Things to Know about Frida Kahlo

Frida Kahlo (1931)

Thick unibrows, flowers in her hair, and almost theatrical costumes full of Mexican flavor – in this description it is easy to recognize Frida Kahlo, one of the most famous artists of the 20th century, who was born on July 6, 1907. Uncompromising flamboyance was a key expression of her style, creativity, and personality. She turned her life, full of mental and physical suffering, into an independent art form.

Vivid evidence of the artist’s biography is kept in her house museum in Mexico City, where she spent most of her life. Known as the Blue House, the villa was the birthplace of Frida’s most significant work, including the posthumous painting Viva la Vida. We want to tell you why everyone should see it and what are the most interesting facts about Frida Kahlo.

Viva la Vida, Watermelons, the last painting that Frida Kahlo

Self-taught artist

Frida Kahlo considered her own creativity more of a hobby. And therefore, she hardly aspired for recognition in artistic circles. With all her talent, the self-taught artist has long preferred to stay in the shadow of her famous husband, Diego Rivera. In part, Frida ignored her own creative ambitions to please her beloved husband.

Diego Rivera and Frida Kahlo (1939)

“The paintings of this aspiring artist can compete with the work of her famous husband,” wrote Time. To date, Kahlo is included in the list of the most respected artists of the 20th century, and the cost of her work is estimated at millions of dollars.

Frida drank a lot, smoked, used foul language, and also had affairs with both men and women.

And this is possibly one of the most unexpected facts about Frida Kahlo. Anyone who is at least a little familiar with the work of the artist knows what unbearable pain the constant betrayal of her husband caused her. Diego repeated more than once that Frida was the main and only woman in his life, which, however, could hardly serve as a guarantor of marital fidelity.

The last straw was Diego’s affair with Frida`s sister. This was followed by a painful divorce, but a year later the lovers got back together.

According to the recollections of friends, Frida often made concessions in order to save the relationship. However, after the second marriage, she could no longer play the role of a respectable wife. Having gone into all serious trouble, Frida drank a lot, smoked, used foul language, and also had affairs with both men and women.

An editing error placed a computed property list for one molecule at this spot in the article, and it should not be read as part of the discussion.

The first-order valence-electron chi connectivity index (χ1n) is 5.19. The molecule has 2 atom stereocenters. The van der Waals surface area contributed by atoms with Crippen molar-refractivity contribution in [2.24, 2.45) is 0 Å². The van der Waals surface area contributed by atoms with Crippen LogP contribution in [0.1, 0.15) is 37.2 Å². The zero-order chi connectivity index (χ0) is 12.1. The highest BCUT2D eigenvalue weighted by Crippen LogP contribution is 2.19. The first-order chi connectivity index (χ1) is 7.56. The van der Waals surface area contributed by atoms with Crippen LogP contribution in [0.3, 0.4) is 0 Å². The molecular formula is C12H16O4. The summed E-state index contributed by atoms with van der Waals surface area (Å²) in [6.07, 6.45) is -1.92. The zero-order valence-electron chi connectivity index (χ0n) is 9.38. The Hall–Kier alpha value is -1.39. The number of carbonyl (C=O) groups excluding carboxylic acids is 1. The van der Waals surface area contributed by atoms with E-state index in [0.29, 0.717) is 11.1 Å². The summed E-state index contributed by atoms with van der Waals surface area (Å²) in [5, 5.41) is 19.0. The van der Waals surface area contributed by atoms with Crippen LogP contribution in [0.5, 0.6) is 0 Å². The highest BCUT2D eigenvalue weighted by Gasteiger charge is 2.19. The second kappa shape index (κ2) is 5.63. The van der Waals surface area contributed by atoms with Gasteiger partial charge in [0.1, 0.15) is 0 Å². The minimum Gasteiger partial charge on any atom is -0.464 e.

Frida Kahlo made an impact on the fashion world.

The artist began to wear men’s clothing long before it became the generally accepted norm. It is worth remembering at least the famous “Self-portrait with cropped hair”, where she appears in a man’s suit.

In her youth, Frida preferred trousers and jeans to hide a physical defect in her leg after suffering childhood polio. After marriage, they were replaced by long skirts and dresses in the traditional Tehuan style. However, the image of Frida was rather a free rethinking of Mexican traditions, which were closely intertwined with elements of other cultures.

Andrew Hasson

The created images became important semantic elements of Frida’s paintings, and also had a noticeable impact on the fashion world. So, Kahlo’s Parisian visit in 1939 inspired the designer Elsa Schiaparelli to create the Madame Rivera dress, and in the same year, the artist graced the cover of French Vogue.

And the next one of the interesting facts about Frida is that her image and bright personality inspired the most prominent designers of the following decades: from Jean-Paul Gaultier to Ricardo Tisci.

Frida Kahlo. Self Portrait with Cropped Hair. 1940

The plots of Frida’s paintings are closely connected with her life

“I paint myself because I spend a lot of time alone and therefore represent the topic that I know best,” said the artist.

Physical pain, mental suffering, failed motherhood, passion for communism, love affairs, dreams of world fame, and the expectation of death – for her, creativity was not only a way of self-expression but also a form of psychotherapy.

Throughout her life, the artist experienced serious health problems.

This is one of the well-known facts about Frida Kahlo. As a result of numerous serious fractures, she was bedridden for almost a year. After recovery, the artist began to limp and also experienced problems with her spine. This led her to a series of complex surgeries. As a result of the amputation, she lost one leg, replacing it with a wooden prosthesis, which she then adorned with a custom-made embroidered red leather boot.

Jeff Greenberg

Frida Kahlo swore allegiance to the ideas of communism.

Frida joined the Mexican Communist Party in 1928, but left a year later following the expelled Diego. And ten years later, she swore allegiance to the ideas of communism again.

An interesting episode is connected with Frida’s funeral. Her former classmate and artist Arturo Garcia Bustos, who was also an adherent of revolutionary ideas, brought a red banner with a hammer and sickle in the center of a large star, placing it on the coffin. There was a scandal, and the banner was removed, although Frida would certainly have liked such a spectacular gesture.



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